Pattern direction: Translation:
sc in each sc across. Make one single crochet in each single crochet stitch until you get to the end.

Make 1 chain stitch (ch1), turn your work around. This is your turning chain.

Row 3 +: You’re going to repeat Row 2, including the turning chain at the end of the row, as many times as needed until your scarf is the length you want it to be. Keep checking your length.

This step could take a few days. At first, each row will seem to take forever. But as you go, it will get quicker, easier, and more even. Practice practice! If you keep at it, you’ll likely have this all done–or nearly done–in time for the next N00b Monday.

When you get your scarf as long as you want it, fasten off (fo). Using the yarn needle, weave the end of your yarn into the stitches of the scarf so as to hide it.


Finally, we’re going to add some fringe to the end of your scarf. Cut several long strips of yarn, and attach the fringe as shown here or here.


Ta da! You’ve completed your first-ever scarf! Just think of all the handmade gift possibilities next Christmas!

Now, here’s the pattern in pattern-ese. You can double check the translations above:

Ch until desired width, ch 1.
Row 1: Sc in 2nd ch from hook, sc in each ch across.
Row 2: ch 1, turn, sc in each st across.
Row 3-?: Repeat row 2 until desired length. FO.
Add fringe as shown above.

Congratulations. I look forward to hearing your questions and feedback, and seeing your finished product if you want to show it off here!


1 Comment

Filed under crochet, directions, n00b Monday

One response to “N00b Monday: Crochet your First Scarf!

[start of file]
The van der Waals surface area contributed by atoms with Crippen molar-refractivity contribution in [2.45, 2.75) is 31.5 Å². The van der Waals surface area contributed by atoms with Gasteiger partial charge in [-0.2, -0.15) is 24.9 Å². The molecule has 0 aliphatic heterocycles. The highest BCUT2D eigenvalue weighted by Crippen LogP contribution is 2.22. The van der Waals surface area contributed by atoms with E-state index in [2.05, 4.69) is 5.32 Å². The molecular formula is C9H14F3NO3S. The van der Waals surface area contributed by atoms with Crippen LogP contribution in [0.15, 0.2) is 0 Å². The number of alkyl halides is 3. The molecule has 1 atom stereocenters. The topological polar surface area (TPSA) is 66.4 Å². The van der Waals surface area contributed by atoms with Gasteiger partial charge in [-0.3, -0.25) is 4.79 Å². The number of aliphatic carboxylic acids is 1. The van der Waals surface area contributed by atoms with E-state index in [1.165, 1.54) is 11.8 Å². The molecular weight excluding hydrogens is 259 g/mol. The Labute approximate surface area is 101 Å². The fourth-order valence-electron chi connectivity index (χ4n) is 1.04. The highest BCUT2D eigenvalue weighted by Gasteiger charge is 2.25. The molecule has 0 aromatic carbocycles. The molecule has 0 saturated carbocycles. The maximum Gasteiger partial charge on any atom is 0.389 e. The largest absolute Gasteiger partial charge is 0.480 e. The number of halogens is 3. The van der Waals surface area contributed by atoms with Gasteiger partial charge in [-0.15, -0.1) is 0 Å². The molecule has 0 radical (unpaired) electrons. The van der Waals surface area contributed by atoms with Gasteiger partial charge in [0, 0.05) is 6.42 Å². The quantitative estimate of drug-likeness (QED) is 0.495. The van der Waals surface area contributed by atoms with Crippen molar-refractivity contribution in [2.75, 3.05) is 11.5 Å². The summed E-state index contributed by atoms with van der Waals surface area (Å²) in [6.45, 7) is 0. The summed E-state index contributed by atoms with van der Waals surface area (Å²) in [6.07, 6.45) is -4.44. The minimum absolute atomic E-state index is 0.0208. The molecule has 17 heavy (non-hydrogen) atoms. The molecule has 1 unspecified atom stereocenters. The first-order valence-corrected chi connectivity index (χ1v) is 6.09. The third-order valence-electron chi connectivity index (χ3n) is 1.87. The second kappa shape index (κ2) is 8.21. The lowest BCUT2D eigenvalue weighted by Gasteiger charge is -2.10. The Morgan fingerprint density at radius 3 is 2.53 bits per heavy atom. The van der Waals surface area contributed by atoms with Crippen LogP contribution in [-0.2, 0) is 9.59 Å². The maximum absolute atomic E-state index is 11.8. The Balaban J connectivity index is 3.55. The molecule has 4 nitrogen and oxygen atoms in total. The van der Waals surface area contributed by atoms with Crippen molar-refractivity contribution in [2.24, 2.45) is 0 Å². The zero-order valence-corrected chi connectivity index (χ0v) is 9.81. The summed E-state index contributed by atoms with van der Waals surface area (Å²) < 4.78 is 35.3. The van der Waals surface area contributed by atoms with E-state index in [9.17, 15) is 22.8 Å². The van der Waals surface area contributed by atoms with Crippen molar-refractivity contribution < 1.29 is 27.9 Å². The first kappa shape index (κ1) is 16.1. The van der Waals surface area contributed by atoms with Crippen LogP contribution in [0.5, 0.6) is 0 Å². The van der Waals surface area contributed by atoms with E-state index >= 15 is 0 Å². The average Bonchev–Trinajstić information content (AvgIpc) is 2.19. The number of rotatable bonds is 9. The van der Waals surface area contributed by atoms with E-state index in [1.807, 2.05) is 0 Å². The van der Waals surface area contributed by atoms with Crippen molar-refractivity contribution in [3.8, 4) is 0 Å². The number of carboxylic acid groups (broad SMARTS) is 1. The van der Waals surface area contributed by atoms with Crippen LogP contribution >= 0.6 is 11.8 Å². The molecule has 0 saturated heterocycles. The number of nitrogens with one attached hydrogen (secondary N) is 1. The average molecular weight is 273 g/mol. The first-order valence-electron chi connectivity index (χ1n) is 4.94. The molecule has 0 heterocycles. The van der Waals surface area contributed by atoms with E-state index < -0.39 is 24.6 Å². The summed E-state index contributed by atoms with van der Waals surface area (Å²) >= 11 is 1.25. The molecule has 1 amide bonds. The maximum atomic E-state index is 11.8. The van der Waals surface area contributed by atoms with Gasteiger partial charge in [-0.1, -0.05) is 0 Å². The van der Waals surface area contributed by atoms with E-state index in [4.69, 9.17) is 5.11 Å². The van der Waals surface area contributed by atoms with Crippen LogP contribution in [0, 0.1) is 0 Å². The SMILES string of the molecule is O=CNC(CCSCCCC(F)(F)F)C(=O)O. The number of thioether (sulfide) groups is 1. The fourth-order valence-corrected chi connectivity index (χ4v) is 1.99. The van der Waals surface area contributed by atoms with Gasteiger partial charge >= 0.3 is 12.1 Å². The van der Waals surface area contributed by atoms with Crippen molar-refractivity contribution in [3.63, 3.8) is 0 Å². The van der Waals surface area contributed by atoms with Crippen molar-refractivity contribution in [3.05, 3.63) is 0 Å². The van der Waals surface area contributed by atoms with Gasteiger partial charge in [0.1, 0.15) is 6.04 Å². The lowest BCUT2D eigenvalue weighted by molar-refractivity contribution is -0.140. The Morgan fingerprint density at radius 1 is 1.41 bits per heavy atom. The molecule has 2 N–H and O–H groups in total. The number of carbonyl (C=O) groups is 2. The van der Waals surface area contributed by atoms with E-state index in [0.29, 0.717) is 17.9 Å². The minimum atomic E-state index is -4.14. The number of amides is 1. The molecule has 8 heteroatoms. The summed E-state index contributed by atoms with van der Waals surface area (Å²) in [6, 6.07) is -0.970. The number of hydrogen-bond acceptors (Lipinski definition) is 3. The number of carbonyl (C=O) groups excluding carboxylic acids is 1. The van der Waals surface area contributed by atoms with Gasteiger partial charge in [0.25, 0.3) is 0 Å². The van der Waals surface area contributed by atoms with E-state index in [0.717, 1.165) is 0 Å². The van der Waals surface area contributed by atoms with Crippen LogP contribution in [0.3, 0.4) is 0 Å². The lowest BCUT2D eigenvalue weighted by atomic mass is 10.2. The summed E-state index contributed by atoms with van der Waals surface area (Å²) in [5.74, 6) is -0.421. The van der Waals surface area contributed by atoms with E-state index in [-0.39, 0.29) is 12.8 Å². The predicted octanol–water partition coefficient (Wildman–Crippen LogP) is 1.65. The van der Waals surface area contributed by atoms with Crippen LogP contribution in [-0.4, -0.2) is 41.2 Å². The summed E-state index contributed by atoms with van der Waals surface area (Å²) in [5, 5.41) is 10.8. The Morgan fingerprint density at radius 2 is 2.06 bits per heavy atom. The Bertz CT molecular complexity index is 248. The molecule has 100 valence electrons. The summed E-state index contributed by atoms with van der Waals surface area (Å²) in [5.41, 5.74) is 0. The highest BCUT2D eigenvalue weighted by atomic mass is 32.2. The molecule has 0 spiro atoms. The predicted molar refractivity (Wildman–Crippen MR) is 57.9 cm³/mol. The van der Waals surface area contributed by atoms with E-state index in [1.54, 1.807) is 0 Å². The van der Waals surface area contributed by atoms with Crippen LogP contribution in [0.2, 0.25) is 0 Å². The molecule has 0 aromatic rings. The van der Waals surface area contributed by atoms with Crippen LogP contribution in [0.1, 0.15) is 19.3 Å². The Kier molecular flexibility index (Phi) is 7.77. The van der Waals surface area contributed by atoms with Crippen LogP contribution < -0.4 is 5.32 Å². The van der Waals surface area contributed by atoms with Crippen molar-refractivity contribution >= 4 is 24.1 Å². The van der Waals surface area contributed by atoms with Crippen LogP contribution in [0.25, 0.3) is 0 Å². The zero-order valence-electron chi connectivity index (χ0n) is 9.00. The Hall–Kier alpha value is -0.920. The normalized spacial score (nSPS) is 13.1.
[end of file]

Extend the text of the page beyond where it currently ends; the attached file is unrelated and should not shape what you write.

1. wendy

    When an pattern tells you for example to make 48 chains, does one need to add another chain to that number? or do you just do what it says and make 48 chains?

    Well, it depends. I’m guessing you mean a pattern such as this one, where you start off with a row of chains. You make your 48 chains, at very least, and then you have to know what kind of stitches are used to make the next row. The first new “stitch” in your new row is actually made up of an equivalent number of chain stitches. This is called “turning chains”. It’s done to replicate the height of the remaining stitches in the row and have your hook come out up top. So, let’s say, in the case of your example, you start off with your 48 chains. Then the pattern calls for a row of sc (single crochet) stitches (like this one does). You make one more chain, to make your equivalent 1 sc, then you make a sc in the chain stitch just before that one.

    Link to a diagram.

    For taller stitches, you would make more chain stitches. The reccommended number for a half double crochet (hdc) stitch is two; for a double crochet (dc) stitch some say two, some say three (I prefer three).

    Here’s a chart I found online that should help. Hope I was able to answer your question, Wendy, and thanks for asking!

Leave a Reply

Fill in your details below or click an icon to log in:

WordPress.com Logo

You are commenting using your WordPress.com account. Log Out /  Change )

Google+ photo

You are commenting using your Google+ account. Log Out /  Change )

Twitter picture

You are commenting using your Twitter account. Log Out /  Change )

Facebook photo

You are commenting using your Facebook account. Log Out /  Change )


Connecting to %s